• different averages and spread of data
    • modelling and application to problems
    • application of number skills

    Maths Curriculum and Homework – Year 9

    The table below gives an outline of topics to be taught throughout Year 9. Topics will be taught at the appropriate level of difficulty for each Maths Set, with opportunities for every pupil to consolidate prior learning, develop new skills and experience breadth across the curriculum.

    Homework will be set by the class teacher on a regular basis. This may take the form of finishing set work, revision of skills, investigating new topics or solving problems.

    If your child is taught mathematics by more than one teacher, the topics may be taught in a different order throughout the year.

    Term

     

    Topic

    Examples of Content

    Autumn

    Algebra

    Number

    Geometry

    Measure

    Statistics

    Number

    Functions & Sequences

    Types of number

    Angles

    Pythagoras’ Theorem

    Data

    Types of number

    • rules, graphs and inverses
    • fractions, decimals and percentages; rounding and significant figures
    • angle facts; properties of polygons
    • exploring right angled triangles
    • comparing and analysing data sets
    • standard form; surds and indices

    Spring

    Algebra

    Probability

    Geometry

    Algebra

    Geometry

    Equations & Functions

    Probability

    Transformations

    Expressions & Formulae

    Compound Measures

    • solving equations; graphing linear and non-linear functions
    • investigating independent events and combined probabilities
    • similar shapes; transformations including enlargement and scale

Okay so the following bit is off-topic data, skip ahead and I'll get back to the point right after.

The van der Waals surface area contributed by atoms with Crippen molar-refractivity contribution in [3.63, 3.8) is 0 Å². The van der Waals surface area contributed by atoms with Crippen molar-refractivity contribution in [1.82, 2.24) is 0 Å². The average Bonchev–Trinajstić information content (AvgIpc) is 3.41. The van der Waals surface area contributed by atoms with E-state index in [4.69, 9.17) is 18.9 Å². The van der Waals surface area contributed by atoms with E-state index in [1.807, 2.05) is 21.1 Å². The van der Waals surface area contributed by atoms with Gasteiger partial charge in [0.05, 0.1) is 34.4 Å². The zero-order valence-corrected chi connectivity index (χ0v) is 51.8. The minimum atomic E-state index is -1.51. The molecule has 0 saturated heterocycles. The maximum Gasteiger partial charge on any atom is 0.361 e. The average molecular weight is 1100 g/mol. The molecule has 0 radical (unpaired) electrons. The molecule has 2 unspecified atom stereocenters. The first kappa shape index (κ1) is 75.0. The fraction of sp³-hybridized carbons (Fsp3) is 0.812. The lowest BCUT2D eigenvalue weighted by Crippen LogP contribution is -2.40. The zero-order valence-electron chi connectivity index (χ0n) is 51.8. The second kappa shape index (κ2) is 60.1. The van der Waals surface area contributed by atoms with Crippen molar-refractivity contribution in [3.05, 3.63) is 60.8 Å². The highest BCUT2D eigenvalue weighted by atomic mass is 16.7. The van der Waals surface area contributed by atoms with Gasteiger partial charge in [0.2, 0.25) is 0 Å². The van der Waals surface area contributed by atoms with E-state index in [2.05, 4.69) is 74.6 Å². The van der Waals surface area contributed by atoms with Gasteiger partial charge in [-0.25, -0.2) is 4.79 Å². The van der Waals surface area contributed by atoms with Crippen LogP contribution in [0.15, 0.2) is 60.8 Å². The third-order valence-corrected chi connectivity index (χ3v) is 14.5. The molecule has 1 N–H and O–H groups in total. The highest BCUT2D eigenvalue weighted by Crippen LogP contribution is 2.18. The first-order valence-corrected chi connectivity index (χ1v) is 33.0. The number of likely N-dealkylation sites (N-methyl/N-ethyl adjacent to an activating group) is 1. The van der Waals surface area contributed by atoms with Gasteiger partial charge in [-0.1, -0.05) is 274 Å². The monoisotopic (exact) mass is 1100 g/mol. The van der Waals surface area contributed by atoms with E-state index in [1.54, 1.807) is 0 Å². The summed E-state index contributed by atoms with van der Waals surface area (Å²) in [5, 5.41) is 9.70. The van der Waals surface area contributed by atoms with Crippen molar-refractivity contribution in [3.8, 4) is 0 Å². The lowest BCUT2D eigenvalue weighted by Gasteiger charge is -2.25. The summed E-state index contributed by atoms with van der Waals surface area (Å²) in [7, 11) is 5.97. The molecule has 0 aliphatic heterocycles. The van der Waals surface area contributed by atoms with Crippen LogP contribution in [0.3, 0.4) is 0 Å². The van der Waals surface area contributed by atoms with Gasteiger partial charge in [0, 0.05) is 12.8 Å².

• powers and indices; factorising
    • perimeter; area and volume; arcs and sectors

    Summer

    Number

    Geometry

    Geometry

    Number

    Ratio

    Trigonometry

    Measurement

    Number

    • ratio and proportion
    • working with right angled triangles and trigonometric ratios
    • constructing shapes; scale drawing; loci
    • application of number skills

     

  • Key Stage 4
    Mathematics
    Why study mathematics?
    It has been proven that studying mathematics helps to increase your chances of future employment, and gain a highly valued and well paid job. A good knowledge of mathematics will help you to understand current issues and develop transferrable skills needed throughout life. Mathematics is also an essential skill in daily life as it is required to manage personal finances and assist in problem solving.
     
    What areas would you study?
    The course is split into four key areas: number, algebra, geometry and statistics. The course assesses the functional elements of mathematics including problem-solving, reasoning and applying mathematics in real-life contexts.
     
    How do you learn?
    The mathematics course builds on the key concepts learnt in Years 7, 8 and 9. The lessons will continue to follow a similar format to Key Stage 3, i.e. you will study specific topics using a range of materials and resources. You will develop individual and group study skills and have access to excellent ICT facilities and online study aids.
     
    How are you assessed?
    100% examination - There are three terminal papers (2 calculator based and 1 non-calculator). There are no coursework or controlled assessment elements.
     
    Where will this take me Post-16?
    GCSE mathematics is an essential entry requirement for many Post-16 courses. It prepares you for ‘A’-level mathematics, and science courses, as well as other subjects which involve using statistics and numeracy, e.g. business studies, economics, PE, science and geography. Mathematics can also be studied at university to degree level, either as a stand-alone subject or as part of a course such as electronics, engineering or computer science. Most jobs require a basic level of mathematical competency which you can gain through studying mathematics.
  • Sixth Form

    Why study mathematics?